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J Comp Physiol A Neuroethol Sens Neural Behav Physiol. 2004 Jan;190(1):69-84. Epub 2003 Dec 4.

Auditory-evoked evasive manoeuvres in free-flying locusts and moths.

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Department of Biology, Queen's University, Kingston, Ontario K7L 3N6, Canada.


We presented free-flying locusts (Locusta migratoria L.) with sounds that varied in temporal structure and carrier frequency as they flew toward a light source in a flight room under controlled temperature and light conditions. Previous studies have shown tethered locusts react more often to trains of 30-kHz pulses than to pulse trains below 10 kHz. Further, this acoustic startle response has been suggested to function in bat-avoidance. We expected free-flying locusts to respond similarly; however, we found locusts responded to all sounds we presented, not just high-frequency, "bat-like" sounds. Response rates of turns, loops, and dives varied from 6% to 26% but were statistically independent of carrier frequency and/or pulse structure. Free-flying moths and tethered locusts were tested using a subset of our acoustic stimuli under the same temperature and light conditions as the free-flying locusts. Moth responses were carrier frequency dependent as were responses of tethered locusts positioned along the flight path observed in our free-flight trials. All responses were unaffected by a 90% reduction in room light. We conclude that locusts possess an acoustic startle response evocable in free flight, however, free-flying locusts do not show the same discrimination observed in tethered locusts under similar conditions.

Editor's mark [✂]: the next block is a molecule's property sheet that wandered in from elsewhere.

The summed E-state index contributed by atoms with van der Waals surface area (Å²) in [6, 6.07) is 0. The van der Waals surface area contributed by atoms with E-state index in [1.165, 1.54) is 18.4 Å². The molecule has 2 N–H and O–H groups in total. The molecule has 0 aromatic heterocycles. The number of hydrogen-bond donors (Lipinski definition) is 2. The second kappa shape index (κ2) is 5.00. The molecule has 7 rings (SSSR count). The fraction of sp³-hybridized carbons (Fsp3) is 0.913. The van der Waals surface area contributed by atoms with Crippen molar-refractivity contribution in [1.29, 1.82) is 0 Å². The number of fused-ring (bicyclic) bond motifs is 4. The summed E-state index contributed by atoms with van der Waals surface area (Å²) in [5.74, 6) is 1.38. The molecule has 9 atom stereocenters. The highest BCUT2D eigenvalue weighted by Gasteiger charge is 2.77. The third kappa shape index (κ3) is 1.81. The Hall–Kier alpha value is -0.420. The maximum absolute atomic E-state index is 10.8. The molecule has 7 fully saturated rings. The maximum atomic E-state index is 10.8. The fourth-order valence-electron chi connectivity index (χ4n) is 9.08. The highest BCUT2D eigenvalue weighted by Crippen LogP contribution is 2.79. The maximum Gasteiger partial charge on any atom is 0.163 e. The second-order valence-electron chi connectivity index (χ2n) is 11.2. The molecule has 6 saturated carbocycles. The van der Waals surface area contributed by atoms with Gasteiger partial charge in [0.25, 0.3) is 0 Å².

[Indexed for MEDLINE]

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